Al Qaeda and its terror affiliates have the motive and the means to bring down U.S. commercial aircraft with shoulder-fired missiles, but spending billions to create countermeasures against the missiles "doesn't appear appropriate," a study has found.

The Rand Corporation (search), in a 64-page report issued Tuesday, found that the use of Man Portable Air Defense Systems (MANPADS) will become more attractive to terrorists, and said Al Qaeda (search) relishes the opportunity to bring down American commercial aircraft full of passengers, preferably in daylight and in cities that are major media hubs.

Read the report by clicking here (pdf).

Last year, Deputy Homeland Security Secretary Asa Hutchinson said during a teleconference that there was a specific threat of MANPADS being used to launch attacks on jetliners, but he stressed that the timing of his announcement did not reflect any specific concern.

On Tuesday, a Homeland Security official told FOX News there is no credible information that domestic flights are being threatened.

In November 2003, a DHL cargo flight was forced to make an emergency landing in Baghdad after being hit by a surface-to-air missile. That same month, terrorists linked to Al Qaeda fired two missiles at an Israeli passenger plane taking off from an airport in Kenya. Both missiles missed their target.

The Rand report said that to prevent such an attack, a multi-layered approach for securing the airlines is needed. But it also concluded that putting anti-missile defenses on planes is far too expensive.

“If we decide as a nation to significantly increase spending on homeland security, then spending this much on anti-missile systems may be appropriate,” James Chow, a RAND engineer who headed the project, said in a statement. “But given what we spend today, a large investment in technology still unproven in commercial airlines doesn't appear appropriate.”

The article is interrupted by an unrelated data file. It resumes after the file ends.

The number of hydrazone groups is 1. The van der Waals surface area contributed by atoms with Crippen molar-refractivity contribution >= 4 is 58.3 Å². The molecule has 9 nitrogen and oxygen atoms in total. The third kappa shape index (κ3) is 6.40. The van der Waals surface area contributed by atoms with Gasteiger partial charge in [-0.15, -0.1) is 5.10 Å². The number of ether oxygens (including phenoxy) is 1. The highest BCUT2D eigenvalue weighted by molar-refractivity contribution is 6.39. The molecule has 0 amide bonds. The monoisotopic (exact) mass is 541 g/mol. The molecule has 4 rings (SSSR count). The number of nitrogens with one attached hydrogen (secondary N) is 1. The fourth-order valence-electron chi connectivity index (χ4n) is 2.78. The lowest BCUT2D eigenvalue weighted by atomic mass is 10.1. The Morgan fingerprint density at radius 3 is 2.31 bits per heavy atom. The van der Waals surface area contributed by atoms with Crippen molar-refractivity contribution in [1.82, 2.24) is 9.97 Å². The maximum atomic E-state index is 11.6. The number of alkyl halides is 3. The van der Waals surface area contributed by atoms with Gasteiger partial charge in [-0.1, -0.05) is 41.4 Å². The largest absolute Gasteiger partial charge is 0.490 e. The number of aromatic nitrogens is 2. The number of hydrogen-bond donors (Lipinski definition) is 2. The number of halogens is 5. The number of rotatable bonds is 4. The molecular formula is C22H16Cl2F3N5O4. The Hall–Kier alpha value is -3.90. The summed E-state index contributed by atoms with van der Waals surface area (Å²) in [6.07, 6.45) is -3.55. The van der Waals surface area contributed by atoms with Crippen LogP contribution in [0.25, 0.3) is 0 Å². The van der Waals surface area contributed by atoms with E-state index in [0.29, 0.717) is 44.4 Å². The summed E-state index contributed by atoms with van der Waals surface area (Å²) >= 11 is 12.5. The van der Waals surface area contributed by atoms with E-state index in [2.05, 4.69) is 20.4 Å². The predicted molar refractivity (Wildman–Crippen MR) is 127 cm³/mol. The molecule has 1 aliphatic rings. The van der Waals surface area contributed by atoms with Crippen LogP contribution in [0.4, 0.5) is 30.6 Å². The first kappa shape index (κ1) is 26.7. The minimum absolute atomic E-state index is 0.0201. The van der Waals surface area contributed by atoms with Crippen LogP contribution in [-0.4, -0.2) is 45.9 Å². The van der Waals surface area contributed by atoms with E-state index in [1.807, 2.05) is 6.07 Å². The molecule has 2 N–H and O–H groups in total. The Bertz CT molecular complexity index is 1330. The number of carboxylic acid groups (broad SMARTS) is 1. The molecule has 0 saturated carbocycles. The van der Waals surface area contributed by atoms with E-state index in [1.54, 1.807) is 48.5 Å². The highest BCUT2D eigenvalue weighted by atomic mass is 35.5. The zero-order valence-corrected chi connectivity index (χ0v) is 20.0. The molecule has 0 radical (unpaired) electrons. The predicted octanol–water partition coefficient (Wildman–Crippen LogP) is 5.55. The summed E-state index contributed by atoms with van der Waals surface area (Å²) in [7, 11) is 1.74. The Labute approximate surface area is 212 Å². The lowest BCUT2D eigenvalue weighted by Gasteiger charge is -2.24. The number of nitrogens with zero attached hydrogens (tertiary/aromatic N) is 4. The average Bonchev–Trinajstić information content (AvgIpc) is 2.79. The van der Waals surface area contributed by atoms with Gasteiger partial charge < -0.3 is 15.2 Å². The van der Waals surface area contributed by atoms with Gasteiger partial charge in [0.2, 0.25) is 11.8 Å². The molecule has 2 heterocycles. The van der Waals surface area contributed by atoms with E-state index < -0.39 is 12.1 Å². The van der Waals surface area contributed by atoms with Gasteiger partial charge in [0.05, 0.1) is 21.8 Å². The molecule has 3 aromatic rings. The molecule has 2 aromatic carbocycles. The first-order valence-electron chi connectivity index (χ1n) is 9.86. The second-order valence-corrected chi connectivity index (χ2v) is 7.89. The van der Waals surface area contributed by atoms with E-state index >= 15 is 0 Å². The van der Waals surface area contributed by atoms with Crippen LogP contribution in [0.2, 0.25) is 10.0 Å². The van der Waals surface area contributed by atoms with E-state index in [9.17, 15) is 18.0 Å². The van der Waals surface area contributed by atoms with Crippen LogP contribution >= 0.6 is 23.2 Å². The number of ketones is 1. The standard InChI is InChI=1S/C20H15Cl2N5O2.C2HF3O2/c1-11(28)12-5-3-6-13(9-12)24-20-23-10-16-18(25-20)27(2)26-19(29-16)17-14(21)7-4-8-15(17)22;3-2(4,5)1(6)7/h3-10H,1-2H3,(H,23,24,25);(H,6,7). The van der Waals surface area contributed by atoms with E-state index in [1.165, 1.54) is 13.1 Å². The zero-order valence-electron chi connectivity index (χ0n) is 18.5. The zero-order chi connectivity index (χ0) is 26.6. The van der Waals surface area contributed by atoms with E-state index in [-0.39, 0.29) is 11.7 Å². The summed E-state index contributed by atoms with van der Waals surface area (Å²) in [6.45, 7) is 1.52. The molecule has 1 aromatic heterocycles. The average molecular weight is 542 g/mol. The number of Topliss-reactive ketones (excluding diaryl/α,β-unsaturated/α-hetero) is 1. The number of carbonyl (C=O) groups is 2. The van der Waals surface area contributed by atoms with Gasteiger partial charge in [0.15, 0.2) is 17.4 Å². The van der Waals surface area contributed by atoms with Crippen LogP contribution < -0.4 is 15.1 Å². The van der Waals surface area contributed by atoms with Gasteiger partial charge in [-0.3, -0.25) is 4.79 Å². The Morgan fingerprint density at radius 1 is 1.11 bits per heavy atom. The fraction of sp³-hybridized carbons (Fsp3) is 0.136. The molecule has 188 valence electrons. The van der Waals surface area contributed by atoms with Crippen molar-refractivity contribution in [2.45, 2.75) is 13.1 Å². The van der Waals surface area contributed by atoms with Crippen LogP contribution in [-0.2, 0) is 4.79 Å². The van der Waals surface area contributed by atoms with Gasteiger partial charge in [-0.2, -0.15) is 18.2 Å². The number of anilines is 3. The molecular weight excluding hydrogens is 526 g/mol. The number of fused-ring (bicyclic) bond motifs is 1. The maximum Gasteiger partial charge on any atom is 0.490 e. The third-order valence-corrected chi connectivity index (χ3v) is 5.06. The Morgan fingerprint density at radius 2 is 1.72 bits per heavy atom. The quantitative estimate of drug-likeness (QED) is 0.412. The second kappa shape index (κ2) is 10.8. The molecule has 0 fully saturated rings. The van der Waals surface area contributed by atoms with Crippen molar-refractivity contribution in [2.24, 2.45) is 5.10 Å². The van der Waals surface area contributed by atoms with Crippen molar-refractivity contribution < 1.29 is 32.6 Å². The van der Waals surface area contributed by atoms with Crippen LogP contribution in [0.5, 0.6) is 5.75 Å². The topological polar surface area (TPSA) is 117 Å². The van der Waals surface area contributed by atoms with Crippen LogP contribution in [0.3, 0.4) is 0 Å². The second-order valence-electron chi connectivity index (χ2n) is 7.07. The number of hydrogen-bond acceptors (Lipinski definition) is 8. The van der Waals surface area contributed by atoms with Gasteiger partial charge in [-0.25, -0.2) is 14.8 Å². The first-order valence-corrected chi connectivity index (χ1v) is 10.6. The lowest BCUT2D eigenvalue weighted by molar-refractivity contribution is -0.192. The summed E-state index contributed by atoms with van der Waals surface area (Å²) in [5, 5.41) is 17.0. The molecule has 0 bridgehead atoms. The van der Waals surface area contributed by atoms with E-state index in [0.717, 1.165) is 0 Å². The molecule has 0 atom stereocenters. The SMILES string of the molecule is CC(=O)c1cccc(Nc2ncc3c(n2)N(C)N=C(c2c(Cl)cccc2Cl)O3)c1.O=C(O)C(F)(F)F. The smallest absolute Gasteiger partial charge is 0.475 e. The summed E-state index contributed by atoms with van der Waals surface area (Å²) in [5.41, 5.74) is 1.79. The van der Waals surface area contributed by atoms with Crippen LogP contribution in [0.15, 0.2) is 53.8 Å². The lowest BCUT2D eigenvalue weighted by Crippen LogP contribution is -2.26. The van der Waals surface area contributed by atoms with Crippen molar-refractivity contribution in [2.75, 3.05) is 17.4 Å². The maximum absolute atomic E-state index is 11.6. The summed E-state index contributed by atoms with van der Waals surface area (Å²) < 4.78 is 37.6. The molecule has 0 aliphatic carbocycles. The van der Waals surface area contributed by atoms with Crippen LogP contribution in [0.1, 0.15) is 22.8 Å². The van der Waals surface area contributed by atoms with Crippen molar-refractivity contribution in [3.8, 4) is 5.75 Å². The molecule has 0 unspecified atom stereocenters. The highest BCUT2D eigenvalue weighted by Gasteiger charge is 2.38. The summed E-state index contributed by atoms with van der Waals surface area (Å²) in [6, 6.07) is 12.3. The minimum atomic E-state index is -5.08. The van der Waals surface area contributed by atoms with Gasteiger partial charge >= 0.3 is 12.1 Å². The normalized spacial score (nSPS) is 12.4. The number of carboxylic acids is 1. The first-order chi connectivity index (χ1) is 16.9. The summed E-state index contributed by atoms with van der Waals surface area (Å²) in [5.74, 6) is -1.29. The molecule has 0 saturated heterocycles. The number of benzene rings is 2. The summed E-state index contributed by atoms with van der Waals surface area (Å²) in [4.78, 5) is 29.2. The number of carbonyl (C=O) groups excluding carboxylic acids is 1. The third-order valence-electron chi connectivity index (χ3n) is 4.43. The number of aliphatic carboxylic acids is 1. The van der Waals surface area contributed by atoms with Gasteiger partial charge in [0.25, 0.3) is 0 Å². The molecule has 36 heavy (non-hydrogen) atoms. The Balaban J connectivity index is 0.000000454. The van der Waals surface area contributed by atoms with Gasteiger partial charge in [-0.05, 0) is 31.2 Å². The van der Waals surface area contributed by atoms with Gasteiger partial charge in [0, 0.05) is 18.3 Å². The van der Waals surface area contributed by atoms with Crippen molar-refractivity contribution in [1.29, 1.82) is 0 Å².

Equipping 6,800 U.S. commercial jetliners with laser countermeasures would cost $11 billion, plus an additional $2.1 billion annual operating cost, the report found. By way of comparison, the federal government currently spends about $4.4 billion annually on all transportation security.

Over 20 years, the cost to develop, procure and operate these systems would amount to an estimated $40 billion.

Homeland Security officials have been looking at the issue of shoulder-fired missiles for more than a year. The department is investigating the problem through two channels:

  • A broad interagency task force is looking at increased security measures at airports as well as “buy back” programs to take the missiles out of circulation. Officials estimate that 700,000 MANPADS are in existence but they don’t know how many are not accounted for.
  • The department is looking at ways to take current military technology to detect shoulder-fired missiles and adapt it to apply to civilian aircraft. The $122 million program is expected to report its findings early next year.

One source familiar with the department’s work told FOX News that equipping every civilian aircraft is probably not feasible. While the Israelis have a detection system in place, they have far fewer aircraft and airports than the United States does.

FOX News' Kelly Wright and Catherine Herridge contributed to this report.